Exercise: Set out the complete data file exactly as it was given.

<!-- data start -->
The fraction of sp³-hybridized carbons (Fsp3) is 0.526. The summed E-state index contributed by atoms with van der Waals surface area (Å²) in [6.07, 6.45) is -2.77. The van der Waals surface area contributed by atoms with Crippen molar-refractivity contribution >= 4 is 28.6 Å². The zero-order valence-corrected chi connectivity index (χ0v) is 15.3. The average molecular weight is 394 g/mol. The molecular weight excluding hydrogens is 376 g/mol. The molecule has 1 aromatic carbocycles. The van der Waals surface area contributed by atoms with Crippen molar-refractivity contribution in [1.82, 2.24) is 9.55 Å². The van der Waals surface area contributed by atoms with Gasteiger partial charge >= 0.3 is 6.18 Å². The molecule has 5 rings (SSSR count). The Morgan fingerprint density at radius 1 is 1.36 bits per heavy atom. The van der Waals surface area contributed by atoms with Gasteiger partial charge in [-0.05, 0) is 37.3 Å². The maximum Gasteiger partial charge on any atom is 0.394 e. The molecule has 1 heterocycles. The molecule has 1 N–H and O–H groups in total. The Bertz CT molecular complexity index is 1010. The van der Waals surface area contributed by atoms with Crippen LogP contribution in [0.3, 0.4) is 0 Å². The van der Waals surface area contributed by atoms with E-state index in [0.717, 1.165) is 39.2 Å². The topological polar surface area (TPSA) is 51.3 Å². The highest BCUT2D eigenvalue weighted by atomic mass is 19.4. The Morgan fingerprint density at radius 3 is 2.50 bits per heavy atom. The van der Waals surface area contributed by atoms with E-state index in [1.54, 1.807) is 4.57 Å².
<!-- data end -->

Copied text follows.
The fraction of sp³-hybridized carbons (Fsp3) is 0.526. The summed E-state index contributed by atoms with van der Waals surface area (Å²) in [6.07, 6.45) is -2.77. The van der Waals surface area contributed by atoms with Crippen molar-refractivity contribution >= 4 is 28.6 Å². The zero-order valence-corrected chi connectivity index (χ0v) is 15.3. The average molecular weight is 394 g/mol. The molecular weight excluding hydrogens is 376 g/mol. The molecule has 1 aromatic carbocycles. The van der Waals surface area contributed by atoms with Crippen molar-refractivity contribution in [1.82, 2.24) is 9.55 Å². The van der Waals surface area contributed by atoms with Gasteiger partial charge >= 0.3 is 6.18 Å². The molecule has 5 rings (SSSR count). The Morgan fingerprint density at radius 1 is 1.36 bits per heavy atom. The van der Waals surface area contributed by atoms with Gasteiger partial charge in [-0.05, 0) is 37.3 Å². The maximum Gasteiger partial charge on any atom is 0.394 e. The molecule has 1 heterocycles. The molecule has 1 N–H and O–H groups in total. The Bertz CT molecular complexity index is 1010. The van der Waals surface area contributed by atoms with Crippen LogP contribution in [0.3, 0.4) is 0 Å². The van der Waals surface area contributed by atoms with E-state index in [0.717, 1.165) is 39.2 Å². The topological polar surface area (TPSA) is 51.3 Å². The highest BCUT2D eigenvalue weighted by atomic mass is 19.4. The Morgan fingerprint density at radius 3 is 2.50 bits per heavy atom. The van der Waals surface area contributed by atoms with E-state index in [1.54, 1.807) is 4.57 Å².